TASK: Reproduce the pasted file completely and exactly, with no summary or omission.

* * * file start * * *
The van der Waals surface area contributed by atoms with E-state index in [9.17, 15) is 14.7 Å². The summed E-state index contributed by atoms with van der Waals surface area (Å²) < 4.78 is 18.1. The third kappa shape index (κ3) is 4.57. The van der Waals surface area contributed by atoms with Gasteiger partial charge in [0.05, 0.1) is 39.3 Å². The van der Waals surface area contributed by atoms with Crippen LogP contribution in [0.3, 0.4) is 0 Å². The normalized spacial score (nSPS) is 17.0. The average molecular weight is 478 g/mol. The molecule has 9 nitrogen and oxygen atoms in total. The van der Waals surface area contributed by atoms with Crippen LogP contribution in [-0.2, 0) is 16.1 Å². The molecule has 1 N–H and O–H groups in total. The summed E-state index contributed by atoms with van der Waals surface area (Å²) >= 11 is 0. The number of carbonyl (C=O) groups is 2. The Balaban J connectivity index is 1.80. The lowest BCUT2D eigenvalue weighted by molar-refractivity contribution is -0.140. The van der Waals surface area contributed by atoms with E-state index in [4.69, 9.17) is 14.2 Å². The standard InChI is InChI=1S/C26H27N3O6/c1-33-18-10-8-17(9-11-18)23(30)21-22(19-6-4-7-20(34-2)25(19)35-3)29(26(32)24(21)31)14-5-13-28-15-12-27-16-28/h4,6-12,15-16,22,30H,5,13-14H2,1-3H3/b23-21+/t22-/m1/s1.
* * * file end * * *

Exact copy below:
The van der Waals surface area contributed by atoms with E-state index in [9.17, 15) is 14.7 Å². The summed E-state index contributed by atoms with van der Waals surface area (Å²) < 4.78 is 18.1. The third kappa shape index (κ3) is 4.57. The van der Waals surface area contributed by atoms with Gasteiger partial charge in [0.05, 0.1) is 39.3 Å². The van der Waals surface area contributed by atoms with Crippen LogP contribution in [0.3, 0.4) is 0 Å². The normalized spacial score (nSPS) is 17.0. The average molecular weight is 478 g/mol. The molecule has 9 nitrogen and oxygen atoms in total. The van der Waals surface area contributed by atoms with Crippen LogP contribution in [-0.2, 0) is 16.1 Å². The molecule has 1 N–H and O–H groups in total. The summed E-state index contributed by atoms with van der Waals surface area (Å²) >= 11 is 0. The number of carbonyl (C=O) groups is 2. The Balaban J connectivity index is 1.80. The lowest BCUT2D eigenvalue weighted by molar-refractivity contribution is -0.140. The van der Waals surface area contributed by atoms with E-state index in [4.69, 9.17) is 14.2 Å². The standard InChI is InChI=1S/C26H27N3O6/c1-33-18-10-8-17(9-11-18)23(30)21-22(19-6-4-7-20(34-2)25(19)35-3)29(26(32)24(21)31)14-5-13-28-15-12-27-16-28/h4,6-12,15-16,22,30H,5,13-14H2,1-3H3/b23-21+/t22-/m1/s1.